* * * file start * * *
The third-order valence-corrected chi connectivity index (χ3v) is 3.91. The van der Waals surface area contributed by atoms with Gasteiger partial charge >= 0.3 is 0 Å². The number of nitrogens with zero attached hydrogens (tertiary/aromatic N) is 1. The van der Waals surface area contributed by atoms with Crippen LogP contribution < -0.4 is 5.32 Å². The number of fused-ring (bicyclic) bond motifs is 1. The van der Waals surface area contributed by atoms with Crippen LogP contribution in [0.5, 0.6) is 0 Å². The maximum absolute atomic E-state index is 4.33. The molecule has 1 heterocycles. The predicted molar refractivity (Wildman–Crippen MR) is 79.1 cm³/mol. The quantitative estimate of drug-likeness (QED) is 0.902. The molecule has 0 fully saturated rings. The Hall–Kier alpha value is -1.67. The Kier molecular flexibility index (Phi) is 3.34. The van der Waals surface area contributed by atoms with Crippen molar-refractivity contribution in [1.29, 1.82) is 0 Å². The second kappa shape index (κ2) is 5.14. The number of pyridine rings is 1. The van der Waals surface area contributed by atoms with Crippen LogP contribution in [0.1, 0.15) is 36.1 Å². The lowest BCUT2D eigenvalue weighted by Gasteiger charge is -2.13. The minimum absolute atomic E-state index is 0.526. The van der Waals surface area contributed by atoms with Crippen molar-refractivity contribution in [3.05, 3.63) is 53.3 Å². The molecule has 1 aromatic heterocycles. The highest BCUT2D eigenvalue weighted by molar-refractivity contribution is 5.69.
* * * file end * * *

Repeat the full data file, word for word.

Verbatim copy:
The third-order valence-corrected chi connectivity index (χ3v) is 3.91. The van der Waals surface area contributed by atoms with Gasteiger partial charge >= 0.3 is 0 Å². The number of nitrogens with zero attached hydrogens (tertiary/aromatic N) is 1. The van der Waals surface area contributed by atoms with Crippen LogP contribution < -0.4 is 5.32 Å². The number of fused-ring (bicyclic) bond motifs is 1. The van der Waals surface area contributed by atoms with Crippen LogP contribution in [0.5, 0.6) is 0 Å². The maximum absolute atomic E-state index is 4.33. The molecule has 1 heterocycles. The predicted molar refractivity (Wildman–Crippen MR) is 79.1 cm³/mol. The quantitative estimate of drug-likeness (QED) is 0.902. The molecule has 0 fully saturated rings. The Hall–Kier alpha value is -1.67. The Kier molecular flexibility index (Phi) is 3.34. The van der Waals surface area contributed by atoms with Crippen molar-refractivity contribution in [1.29, 1.82) is 0 Å². The second kappa shape index (κ2) is 5.14. The number of pyridine rings is 1. The van der Waals surface area contributed by atoms with Crippen LogP contribution in [0.1, 0.15) is 36.1 Å². The lowest BCUT2D eigenvalue weighted by Gasteiger charge is -2.13. The minimum absolute atomic E-state index is 0.526. The van der Waals surface area contributed by atoms with Crippen molar-refractivity contribution in [3.05, 3.63) is 53.3 Å². The molecule has 1 aromatic heterocycles. The highest BCUT2D eigenvalue weighted by molar-refractivity contribution is 5.69.